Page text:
Yard and Garden: Rot on Tomatoes and Zucchini

July 24, 2013, 3:43 pm | Richard Jauron, Laura Sternweis

AMES, Iowa – There’s something rotten in the garden and horticulturists with Iowa State University Extension and Outreach answer questions about what may be causing those black or brown spots on tomatoes, zucchini and other garden produce. The horticulturists are available through the ISU Hortline to answer additional questions. Contact them at hortline@iastate.edu or 515-294-3108.

A blackish spot develops on the bottom of my tomato fruit. What is the problem and how can it be prevented? 

Blossom end rot is probably responsible for the blackish spots on the tomato fruit. Blossom end rot is a common problem on tomatoes. It appears as a brownish black spot on the blossom end (bottom) of the fruit. Secondary organisms invade the brownish black spot and cause the fruit to rot. Blossom end rot is most common on the earliest maturing fruit that ripen in July and early August.

Blossom end rot is caused by a calcium deficiency in the developing fruit. Wide fluctuations in soil moisture levels impair calcium uptake by the root system of the tomato plant. Excessive nitrogen fertilization also may contribute to blossom end rot.

To reduce blossom end rot, water tomato plants on a weekly basis during dry weather to provide a consistent supply of moisture to the plants (tomato plants require about 1 to 1½ inches of water per week during the growing season). Mulch the area around tomato plants to conserve soil moisture. Avoid over-fertilization. There is no need to apply calcium to the soil, as most Iowa soils contain more than adequate levels of calcium.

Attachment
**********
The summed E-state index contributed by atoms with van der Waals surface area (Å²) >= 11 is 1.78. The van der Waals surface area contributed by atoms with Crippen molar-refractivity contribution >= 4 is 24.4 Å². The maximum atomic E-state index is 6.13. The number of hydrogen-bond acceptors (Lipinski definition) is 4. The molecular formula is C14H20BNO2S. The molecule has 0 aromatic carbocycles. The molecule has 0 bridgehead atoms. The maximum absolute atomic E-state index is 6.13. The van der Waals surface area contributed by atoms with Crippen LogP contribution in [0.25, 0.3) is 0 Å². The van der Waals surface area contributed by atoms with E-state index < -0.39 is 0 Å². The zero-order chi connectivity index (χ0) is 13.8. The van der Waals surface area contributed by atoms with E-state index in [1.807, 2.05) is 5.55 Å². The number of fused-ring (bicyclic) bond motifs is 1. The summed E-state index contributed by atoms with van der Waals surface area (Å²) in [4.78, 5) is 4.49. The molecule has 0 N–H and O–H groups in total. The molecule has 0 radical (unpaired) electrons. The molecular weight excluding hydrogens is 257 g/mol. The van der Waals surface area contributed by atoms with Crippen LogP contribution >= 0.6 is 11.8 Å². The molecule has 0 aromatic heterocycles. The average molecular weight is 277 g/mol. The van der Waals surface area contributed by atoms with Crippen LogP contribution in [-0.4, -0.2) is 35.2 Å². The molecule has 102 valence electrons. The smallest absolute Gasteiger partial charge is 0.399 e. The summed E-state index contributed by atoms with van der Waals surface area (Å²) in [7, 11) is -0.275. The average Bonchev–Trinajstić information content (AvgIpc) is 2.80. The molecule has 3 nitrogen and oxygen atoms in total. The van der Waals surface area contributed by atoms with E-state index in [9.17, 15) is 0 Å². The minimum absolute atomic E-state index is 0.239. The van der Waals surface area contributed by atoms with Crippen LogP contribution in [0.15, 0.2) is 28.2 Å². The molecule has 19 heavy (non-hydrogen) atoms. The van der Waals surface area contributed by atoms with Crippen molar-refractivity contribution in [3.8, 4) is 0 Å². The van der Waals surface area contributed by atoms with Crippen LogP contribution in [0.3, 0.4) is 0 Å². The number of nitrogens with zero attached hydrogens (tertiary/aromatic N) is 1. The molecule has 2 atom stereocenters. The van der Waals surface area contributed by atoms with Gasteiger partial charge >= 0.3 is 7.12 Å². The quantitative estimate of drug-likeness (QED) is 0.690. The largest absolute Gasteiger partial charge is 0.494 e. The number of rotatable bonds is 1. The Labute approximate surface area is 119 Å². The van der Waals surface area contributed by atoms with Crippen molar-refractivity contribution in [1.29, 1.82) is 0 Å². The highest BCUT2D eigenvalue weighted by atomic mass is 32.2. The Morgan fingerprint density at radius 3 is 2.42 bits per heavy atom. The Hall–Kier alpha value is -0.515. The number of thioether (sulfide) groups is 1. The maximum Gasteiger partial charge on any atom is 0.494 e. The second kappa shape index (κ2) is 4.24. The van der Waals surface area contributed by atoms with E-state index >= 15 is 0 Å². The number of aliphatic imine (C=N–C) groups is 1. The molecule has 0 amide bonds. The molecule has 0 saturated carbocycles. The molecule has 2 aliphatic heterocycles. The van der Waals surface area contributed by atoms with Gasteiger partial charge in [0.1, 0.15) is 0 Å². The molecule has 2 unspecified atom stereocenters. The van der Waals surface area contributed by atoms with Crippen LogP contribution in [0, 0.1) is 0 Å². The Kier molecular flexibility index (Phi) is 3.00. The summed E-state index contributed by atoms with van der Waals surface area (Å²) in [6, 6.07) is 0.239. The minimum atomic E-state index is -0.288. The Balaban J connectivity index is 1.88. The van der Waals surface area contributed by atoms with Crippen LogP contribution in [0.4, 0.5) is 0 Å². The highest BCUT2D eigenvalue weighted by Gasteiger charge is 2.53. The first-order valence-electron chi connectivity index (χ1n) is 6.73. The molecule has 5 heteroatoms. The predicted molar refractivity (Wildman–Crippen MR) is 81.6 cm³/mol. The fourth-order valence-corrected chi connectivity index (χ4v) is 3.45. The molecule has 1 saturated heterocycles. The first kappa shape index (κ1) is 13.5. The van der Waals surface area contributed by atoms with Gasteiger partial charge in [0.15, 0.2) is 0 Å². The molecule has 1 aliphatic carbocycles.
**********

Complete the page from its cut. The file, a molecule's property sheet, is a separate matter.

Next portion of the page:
Pick and discard fruit affected with blossom end rot. The removal of the affected fruit allows the tomato plant to channel all of its resources into the growth and development of the remaining fruit.

Blossom end rot also can occur on pepper, eggplant, summer squash and watermelon.

The fruit on my zucchini squash begin to grow, but quickly turn brown and rot. Why? 

The rotting of the small squash fruit could be due to poor pollination or blossom-end rot.

For squash fruit to develop fully, bees and other pollinators must transport pollen from male flowers to female flowers. If female flowers aren’t pollinated properly, the fruit begin to grow and then suddenly shrivel up and die. Bees and other pollinators are less active in cold, rainy or windy weather. Fruit production may be poor during periods of unfavorable weather. Fruit production also may be adversely affected by the use of insecticides in the garden. Insecticides may kill bees and other pollinators visiting the garden. To avoid harming bees and other pollinators, apply insecticides in the garden only when necessary. Also, apply insecticides in the evening when bees are less active.

Blossom-end rot is a physiological disorder that occurs on tomato, pepper, eggplant and summer squash. On zucchini and other summer squash, the blossom end of the fruit begins to rot and within a short time the entire fruit has rotted. Blossom-end rot is caused by a lack of calcium in the developing fruit. In most cases, there is no need to apply calcium to the soil. Try to maintain an even moisture supply by watering once a week during dry weather. Also, do not over-fertilize plants. Uneven moisture supplies and excessive nitrogen inhibit calcium uptake.


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